The New American Story Project (NASP) came about after I finished a draft of the novel, “The New American,” and wanted to support immigrants telling stories in their own words about their lives, why they came here, how they got here. What I didn’t realize when I founded NASP, was how many child refugees were living within five miles of Mills. These were children who were part of the so-called “surge” on our border in 2014 when 68,000 kids from three countries in Central America—Honduras, Guatemala, and El Salvador—came to the U.S. fleeing terrible violence. This region, often referred to as the Northern Triangle, has become one of the deadliest places in the world outside of a warzone: gangs, organized crime, extortion, murder, and sexual violence are rampant. It is not safe to be a child there. The project has grown to become a digital oral history and public arts project which seeks to generate awareness and understanding of these kids and both the causes and current realities of the ongoing refugee crisis.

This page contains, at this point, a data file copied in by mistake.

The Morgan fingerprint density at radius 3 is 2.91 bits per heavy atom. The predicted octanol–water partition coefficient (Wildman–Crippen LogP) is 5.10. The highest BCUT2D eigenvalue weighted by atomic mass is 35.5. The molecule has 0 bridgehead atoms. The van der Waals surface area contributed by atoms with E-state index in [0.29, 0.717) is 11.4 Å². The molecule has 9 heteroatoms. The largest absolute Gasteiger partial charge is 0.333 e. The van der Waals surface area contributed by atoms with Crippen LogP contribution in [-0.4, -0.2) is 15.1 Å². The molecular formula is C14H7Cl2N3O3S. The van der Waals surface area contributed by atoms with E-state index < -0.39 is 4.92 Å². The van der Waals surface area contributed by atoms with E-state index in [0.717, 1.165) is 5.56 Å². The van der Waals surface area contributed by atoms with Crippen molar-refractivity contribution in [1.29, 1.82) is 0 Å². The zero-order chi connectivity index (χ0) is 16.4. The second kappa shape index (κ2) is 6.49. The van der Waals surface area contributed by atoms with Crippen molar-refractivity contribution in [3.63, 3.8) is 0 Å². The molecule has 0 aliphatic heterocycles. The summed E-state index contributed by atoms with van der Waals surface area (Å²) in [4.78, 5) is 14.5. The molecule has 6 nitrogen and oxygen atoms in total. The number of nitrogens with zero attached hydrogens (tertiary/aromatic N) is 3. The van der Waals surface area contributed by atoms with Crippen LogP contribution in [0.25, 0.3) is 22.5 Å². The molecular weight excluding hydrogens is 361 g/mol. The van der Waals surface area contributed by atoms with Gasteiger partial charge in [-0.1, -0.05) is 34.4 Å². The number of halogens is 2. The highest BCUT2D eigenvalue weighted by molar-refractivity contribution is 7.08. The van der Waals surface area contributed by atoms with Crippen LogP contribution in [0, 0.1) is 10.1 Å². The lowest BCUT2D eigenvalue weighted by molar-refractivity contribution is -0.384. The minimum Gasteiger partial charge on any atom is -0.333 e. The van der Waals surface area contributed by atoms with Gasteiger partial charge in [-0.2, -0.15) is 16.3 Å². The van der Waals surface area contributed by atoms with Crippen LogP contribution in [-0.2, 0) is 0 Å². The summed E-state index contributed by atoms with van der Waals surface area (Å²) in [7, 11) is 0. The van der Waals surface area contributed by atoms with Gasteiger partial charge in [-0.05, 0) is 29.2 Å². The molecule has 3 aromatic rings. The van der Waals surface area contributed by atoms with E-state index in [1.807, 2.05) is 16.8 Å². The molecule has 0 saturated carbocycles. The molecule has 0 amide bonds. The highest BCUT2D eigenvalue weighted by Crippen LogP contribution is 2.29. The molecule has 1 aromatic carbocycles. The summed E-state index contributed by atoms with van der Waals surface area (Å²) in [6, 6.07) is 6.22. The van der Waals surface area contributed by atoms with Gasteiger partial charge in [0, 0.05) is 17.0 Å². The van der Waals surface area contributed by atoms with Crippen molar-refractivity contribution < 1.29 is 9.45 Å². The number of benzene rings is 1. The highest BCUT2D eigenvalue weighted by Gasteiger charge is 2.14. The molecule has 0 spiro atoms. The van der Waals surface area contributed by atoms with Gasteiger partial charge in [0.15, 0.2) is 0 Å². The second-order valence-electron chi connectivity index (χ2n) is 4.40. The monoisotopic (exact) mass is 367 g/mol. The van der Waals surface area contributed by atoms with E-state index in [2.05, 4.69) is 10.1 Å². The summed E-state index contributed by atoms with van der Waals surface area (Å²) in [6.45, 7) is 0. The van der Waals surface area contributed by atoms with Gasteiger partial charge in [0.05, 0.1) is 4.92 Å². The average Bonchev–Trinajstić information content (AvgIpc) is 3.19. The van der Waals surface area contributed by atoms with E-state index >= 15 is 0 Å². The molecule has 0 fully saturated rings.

The Brick House

The Brick House is a place where people dream of love and loneliness, of the world's beauty, and of ongoing environmental degradation. In this short but moving work, travelers confront their lives in the strange, elemental language which dreams allow for, a strangeness mirrored in the accompanying illustrations by Fowzia Karimi. Inspired by Italo Calvino’s Invisible Cities and following in the tradition of Armenian illuminated manuscripts, The Brick House is a delight to the eye and mind. 

Micheline Aharonian Marcom was born in Dhahran, Saudi Arabia and raised in Los Angeles.  She has published five novels, including a trilogy of books about the Armenian genocide and its aftermath in the twentieth century.  She has received fellowships and awards from the Lannan Foundation, the Whiting Foundation, and the US Artists’ Foundation.